We know that people perform better at work when they feel valued and well supported by their employer. In recent years we’ve started to see employers waking up to this, and taking steps to support the mental health of their staff.
Last week we saw the issue of mental health at work hit the headlines, as a new report revealed that 300,000 people with a long-term mental health problem were leaving their jobs every year. It shines a bright light on just how significant the human cost of not addressing these issues is, while the financial impact is staggering. Poor mental health now costs the UK economy up to £99bn, with up to £42bn as a direct cost to employers.
"A mental health at work plan needs to set out how your organisation approaches the issue of supporting the mental health of your staff."
Figures as stark as this might feel daunting, but the report also introduced new recommended standards that will set employers on their way to creating a mentally healthy workplace of their own, which are:
• Produce, implement and communicate a mental health at work plan
• Develop mental health awareness among employees
• Encourage open conversations about mental health and the support available when employees are struggling
• Provide employees with good working conditions and ensure they have a healthy work life balance and opportunities for development
• Promote effective people management through line managers and supervisors
• Routinely monitor employee mental health and wellbeing.
'People management' and mental health
We know that a lot of employers are open to improving the mental health and wellbeing of their workplace but even with these new standards, aren’t quite sure where to start or what this might look like. What is a mental health at work plan? What constitutes a healthy work life balance? What does effective people management look like?
There’s rarely a straightforward answer to this, and we know that the answer may be different from one employer to the next, but there are lots of practical examples that you can learn from and apply in your own context.
A mental health at work plan needs to set out how your organisation approaches the issue of supporting the mental health of your staff. It’s about creating policies and procedures that promote wellbeing among your staff as well as tackling the work-related causes of poor mental health. It also needs to cover how you will support staff who are experiencing poor mental health at work so they know what is available. This will communicate to staff that their mental health is valued.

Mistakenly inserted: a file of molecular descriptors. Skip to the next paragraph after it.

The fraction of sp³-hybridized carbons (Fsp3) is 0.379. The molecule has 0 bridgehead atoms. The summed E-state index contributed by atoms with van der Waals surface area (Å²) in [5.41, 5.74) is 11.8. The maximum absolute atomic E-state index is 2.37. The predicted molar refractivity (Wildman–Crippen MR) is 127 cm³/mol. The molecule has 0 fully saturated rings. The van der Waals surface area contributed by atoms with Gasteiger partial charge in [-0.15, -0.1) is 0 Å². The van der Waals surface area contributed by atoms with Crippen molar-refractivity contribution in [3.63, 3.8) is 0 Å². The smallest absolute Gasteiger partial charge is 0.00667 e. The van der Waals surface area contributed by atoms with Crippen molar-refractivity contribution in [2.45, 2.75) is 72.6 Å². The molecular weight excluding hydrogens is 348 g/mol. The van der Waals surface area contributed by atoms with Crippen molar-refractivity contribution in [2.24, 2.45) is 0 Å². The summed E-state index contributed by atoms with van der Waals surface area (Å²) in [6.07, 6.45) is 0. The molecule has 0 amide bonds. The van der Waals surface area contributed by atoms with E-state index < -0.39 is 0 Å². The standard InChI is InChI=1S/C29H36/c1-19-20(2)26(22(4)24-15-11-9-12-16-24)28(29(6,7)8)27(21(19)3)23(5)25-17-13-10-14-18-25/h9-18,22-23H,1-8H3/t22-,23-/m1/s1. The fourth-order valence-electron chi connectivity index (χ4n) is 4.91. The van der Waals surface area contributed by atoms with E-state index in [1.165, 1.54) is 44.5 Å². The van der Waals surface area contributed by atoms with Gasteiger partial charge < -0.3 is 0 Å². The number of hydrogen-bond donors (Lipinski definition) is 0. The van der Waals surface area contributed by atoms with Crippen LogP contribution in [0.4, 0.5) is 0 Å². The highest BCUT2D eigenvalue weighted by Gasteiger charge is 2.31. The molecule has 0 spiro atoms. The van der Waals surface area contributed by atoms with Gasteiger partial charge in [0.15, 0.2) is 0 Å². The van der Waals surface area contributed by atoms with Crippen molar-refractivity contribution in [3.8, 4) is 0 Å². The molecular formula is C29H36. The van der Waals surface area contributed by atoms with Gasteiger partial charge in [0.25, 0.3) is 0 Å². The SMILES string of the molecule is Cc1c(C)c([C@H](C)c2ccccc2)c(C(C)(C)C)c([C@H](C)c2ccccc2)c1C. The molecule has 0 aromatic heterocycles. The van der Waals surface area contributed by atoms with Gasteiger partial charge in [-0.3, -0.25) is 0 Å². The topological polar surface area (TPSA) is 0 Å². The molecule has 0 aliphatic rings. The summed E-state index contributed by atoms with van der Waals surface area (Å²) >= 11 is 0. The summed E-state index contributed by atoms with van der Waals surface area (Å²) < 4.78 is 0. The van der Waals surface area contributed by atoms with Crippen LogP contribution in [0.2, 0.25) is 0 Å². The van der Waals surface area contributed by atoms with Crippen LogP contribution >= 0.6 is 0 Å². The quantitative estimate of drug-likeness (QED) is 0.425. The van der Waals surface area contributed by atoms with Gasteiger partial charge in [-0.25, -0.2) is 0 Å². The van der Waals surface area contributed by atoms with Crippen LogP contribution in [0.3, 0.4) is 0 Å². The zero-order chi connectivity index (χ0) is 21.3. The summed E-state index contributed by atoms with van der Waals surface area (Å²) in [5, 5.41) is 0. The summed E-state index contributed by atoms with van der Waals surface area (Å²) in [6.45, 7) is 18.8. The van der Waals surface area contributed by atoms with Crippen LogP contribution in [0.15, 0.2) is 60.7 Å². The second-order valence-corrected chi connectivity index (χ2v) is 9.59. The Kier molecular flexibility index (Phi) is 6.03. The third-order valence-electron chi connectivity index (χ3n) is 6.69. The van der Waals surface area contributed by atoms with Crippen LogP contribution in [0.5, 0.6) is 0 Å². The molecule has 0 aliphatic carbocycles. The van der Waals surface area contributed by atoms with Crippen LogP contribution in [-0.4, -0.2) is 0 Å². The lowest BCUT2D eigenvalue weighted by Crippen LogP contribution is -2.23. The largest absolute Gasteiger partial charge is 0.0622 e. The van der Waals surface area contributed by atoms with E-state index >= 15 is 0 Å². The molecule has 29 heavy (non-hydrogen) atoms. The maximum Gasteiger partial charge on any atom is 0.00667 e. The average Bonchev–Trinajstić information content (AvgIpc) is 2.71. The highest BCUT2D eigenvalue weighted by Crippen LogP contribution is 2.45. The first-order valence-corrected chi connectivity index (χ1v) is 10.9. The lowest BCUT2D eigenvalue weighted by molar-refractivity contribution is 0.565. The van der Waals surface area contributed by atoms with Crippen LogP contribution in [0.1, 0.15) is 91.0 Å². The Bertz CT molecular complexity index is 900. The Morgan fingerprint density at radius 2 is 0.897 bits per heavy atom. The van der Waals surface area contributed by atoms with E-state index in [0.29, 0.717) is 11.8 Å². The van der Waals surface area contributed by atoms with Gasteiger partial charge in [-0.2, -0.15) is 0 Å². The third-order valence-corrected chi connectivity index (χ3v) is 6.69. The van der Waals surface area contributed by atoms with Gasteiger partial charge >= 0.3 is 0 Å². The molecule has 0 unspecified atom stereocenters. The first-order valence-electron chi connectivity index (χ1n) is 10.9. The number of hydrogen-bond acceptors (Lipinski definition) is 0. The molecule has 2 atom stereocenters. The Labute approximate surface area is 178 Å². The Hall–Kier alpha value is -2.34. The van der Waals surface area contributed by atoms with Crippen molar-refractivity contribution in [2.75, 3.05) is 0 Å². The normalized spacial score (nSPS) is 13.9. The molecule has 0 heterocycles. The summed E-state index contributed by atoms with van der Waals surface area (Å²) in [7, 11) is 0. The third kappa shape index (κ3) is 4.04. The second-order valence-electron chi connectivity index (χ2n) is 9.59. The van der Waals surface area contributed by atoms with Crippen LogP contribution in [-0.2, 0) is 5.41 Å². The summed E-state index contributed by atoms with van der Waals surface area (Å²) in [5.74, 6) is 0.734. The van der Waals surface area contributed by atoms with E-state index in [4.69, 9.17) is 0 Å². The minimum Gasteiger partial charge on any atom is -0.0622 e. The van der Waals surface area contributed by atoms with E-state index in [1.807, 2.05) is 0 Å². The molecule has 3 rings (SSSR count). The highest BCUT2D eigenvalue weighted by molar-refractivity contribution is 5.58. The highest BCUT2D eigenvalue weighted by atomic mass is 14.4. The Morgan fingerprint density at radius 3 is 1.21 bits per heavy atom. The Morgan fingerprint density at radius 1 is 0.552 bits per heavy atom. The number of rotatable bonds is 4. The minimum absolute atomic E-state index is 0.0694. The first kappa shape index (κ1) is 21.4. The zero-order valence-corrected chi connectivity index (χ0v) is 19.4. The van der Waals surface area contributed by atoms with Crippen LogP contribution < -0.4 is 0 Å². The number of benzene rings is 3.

At Mind, this includes things like having flexible working hours and practicing regular one-to-ones between staff and line managers, to ensure staff are clear about roles and responsibilities and have a space to discuss issues that might be affecting them. We also encourage staff to develop a Wellness Action Plan with their line manager - a simple method of facilitating conversations about mental health which are constructive and lead to agreed practical support.
Wellness Action Plans
Wellness Action Plans can help to facilitate openness between managers and staff, but when it comes to the wider organisation it’s also important to create an environment where people feel comfortable should they wish to disclose their mental health problem. Time to Change – the campaign we deliver in partnership with Rethink Mental Illness – have developed the Time to Change pledge, which employers can sign to demonstrate their commitment to improving workplace mental health. The campaign does great work with employers and can work with you to develop an action plan to get your employees talking about mental health. This could include small actions such as running events for World Mental Health Day, to larger ones such as training line managers so they feel comfortable having conversations about mental health with their team members.
But even if you’re not signing the Time to Change pledge, supporting line managers to support their staff is a key part of these new recommendations. The relationship managers have with their staff are key factors in shaping how employees respond when they’re experiencing stress and poor mental health. It’s vital that managers start this process off in a positive and supportive way.
And whether it’s training for line managers or other aspects of workplace wellbeing, we’re here to support employers at whatever stage you’re at. At Mind we have training and consultancy packages ranging from mental health awareness to emotional intelligence and resilience. We also run our Workplace Wellbeing Index every year - a benchmark of best policy and practice when it comes to workplace mental health.
It will help you find out where you are doing well and provide bespoke recommendations on where you could improve your approach. With more employers realising the importance of workplace mental health, we need to start embedding best practice into organisations of all shapes and sizes, and we’ll continue to use our experience to help employers achieve this.